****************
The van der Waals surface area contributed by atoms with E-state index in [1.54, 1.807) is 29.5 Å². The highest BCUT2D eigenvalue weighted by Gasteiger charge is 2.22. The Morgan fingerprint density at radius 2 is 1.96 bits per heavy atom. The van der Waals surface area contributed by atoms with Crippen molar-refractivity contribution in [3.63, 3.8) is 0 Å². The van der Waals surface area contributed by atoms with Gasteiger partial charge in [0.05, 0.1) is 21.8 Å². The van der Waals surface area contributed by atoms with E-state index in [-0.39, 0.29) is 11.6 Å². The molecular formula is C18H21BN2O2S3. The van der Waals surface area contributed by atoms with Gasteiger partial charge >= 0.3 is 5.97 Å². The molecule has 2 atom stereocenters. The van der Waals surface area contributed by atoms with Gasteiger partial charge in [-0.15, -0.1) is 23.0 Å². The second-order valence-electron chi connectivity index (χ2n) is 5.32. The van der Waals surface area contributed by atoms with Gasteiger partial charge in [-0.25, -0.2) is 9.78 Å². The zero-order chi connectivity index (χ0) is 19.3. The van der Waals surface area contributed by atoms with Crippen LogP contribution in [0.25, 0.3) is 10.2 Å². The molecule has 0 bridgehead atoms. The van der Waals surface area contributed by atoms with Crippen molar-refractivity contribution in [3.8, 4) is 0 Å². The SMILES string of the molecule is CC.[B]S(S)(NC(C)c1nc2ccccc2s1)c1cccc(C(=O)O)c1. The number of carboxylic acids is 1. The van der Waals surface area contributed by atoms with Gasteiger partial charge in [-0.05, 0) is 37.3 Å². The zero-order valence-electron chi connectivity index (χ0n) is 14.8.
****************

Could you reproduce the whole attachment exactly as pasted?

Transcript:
The van der Waals surface area contributed by atoms with E-state index in [1.54, 1.807) is 29.5 Å². The highest BCUT2D eigenvalue weighted by Gasteiger charge is 2.22. The Morgan fingerprint density at radius 2 is 1.96 bits per heavy atom. The van der Waals surface area contributed by atoms with Crippen molar-refractivity contribution in [3.63, 3.8) is 0 Å². The van der Waals surface area contributed by atoms with Gasteiger partial charge in [0.05, 0.1) is 21.8 Å². The van der Waals surface area contributed by atoms with E-state index in [-0.39, 0.29) is 11.6 Å². The molecular formula is C18H21BN2O2S3. The van der Waals surface area contributed by atoms with Gasteiger partial charge >= 0.3 is 5.97 Å². The molecule has 2 atom stereocenters. The van der Waals surface area contributed by atoms with Gasteiger partial charge in [-0.15, -0.1) is 23.0 Å². The second-order valence-electron chi connectivity index (χ2n) is 5.32. The van der Waals surface area contributed by atoms with Gasteiger partial charge in [-0.25, -0.2) is 9.78 Å². The zero-order chi connectivity index (χ0) is 19.3. The van der Waals surface area contributed by atoms with Crippen LogP contribution in [0.25, 0.3) is 10.2 Å². The molecule has 0 bridgehead atoms. The van der Waals surface area contributed by atoms with Crippen molar-refractivity contribution in [3.8, 4) is 0 Å². The SMILES string of the molecule is CC.[B]S(S)(NC(C)c1nc2ccccc2s1)c1cccc(C(=O)O)c1. The number of carboxylic acids is 1. The van der Waals surface area contributed by atoms with Gasteiger partial charge in [-0.05, 0) is 37.3 Å². The zero-order valence-electron chi connectivity index (χ0n) is 14.8.